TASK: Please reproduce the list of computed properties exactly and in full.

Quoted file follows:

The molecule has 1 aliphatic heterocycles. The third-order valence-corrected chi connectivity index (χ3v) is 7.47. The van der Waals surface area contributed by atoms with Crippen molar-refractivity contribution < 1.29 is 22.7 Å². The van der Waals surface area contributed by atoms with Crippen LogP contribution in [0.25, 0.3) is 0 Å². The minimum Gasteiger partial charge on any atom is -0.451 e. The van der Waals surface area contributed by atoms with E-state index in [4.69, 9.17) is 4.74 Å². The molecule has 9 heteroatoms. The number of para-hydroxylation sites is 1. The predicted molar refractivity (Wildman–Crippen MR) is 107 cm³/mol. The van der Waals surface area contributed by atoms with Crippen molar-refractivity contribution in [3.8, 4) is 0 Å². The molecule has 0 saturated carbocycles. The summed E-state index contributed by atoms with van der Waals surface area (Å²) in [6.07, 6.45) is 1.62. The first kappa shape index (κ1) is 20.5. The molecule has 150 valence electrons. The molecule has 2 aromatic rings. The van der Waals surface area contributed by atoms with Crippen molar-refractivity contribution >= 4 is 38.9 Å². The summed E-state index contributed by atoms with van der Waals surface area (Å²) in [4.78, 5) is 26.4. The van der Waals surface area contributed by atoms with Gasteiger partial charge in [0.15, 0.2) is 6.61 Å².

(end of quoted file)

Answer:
The molecule has 1 aliphatic heterocycles. The third-order valence-corrected chi connectivity index (χ3v) is 7.47. The van der Waals surface area contributed by atoms with Crippen molar-refractivity contribution < 1.29 is 22.7 Å². The van der Waals surface area contributed by atoms with Crippen LogP contribution in [0.25, 0.3) is 0 Å². The minimum Gasteiger partial charge on any atom is -0.451 e. The van der Waals surface area contributed by atoms with E-state index in [4.69, 9.17) is 4.74 Å². The molecule has 9 heteroatoms. The number of para-hydroxylation sites is 1. The predicted molar refractivity (Wildman–Crippen MR) is 107 cm³/mol. The van der Waals surface area contributed by atoms with Crippen molar-refractivity contribution in [3.8, 4) is 0 Å². The molecule has 0 saturated carbocycles. The summed E-state index contributed by atoms with van der Waals surface area (Å²) in [6.07, 6.45) is 1.62. The first kappa shape index (κ1) is 20.5. The molecule has 150 valence electrons. The molecule has 2 aromatic rings. The van der Waals surface area contributed by atoms with Crippen molar-refractivity contribution >= 4 is 38.9 Å². The summed E-state index contributed by atoms with van der Waals surface area (Å²) in [4.78, 5) is 26.4. The van der Waals surface area contributed by atoms with Gasteiger partial charge in [0.15, 0.2) is 6.61 Å².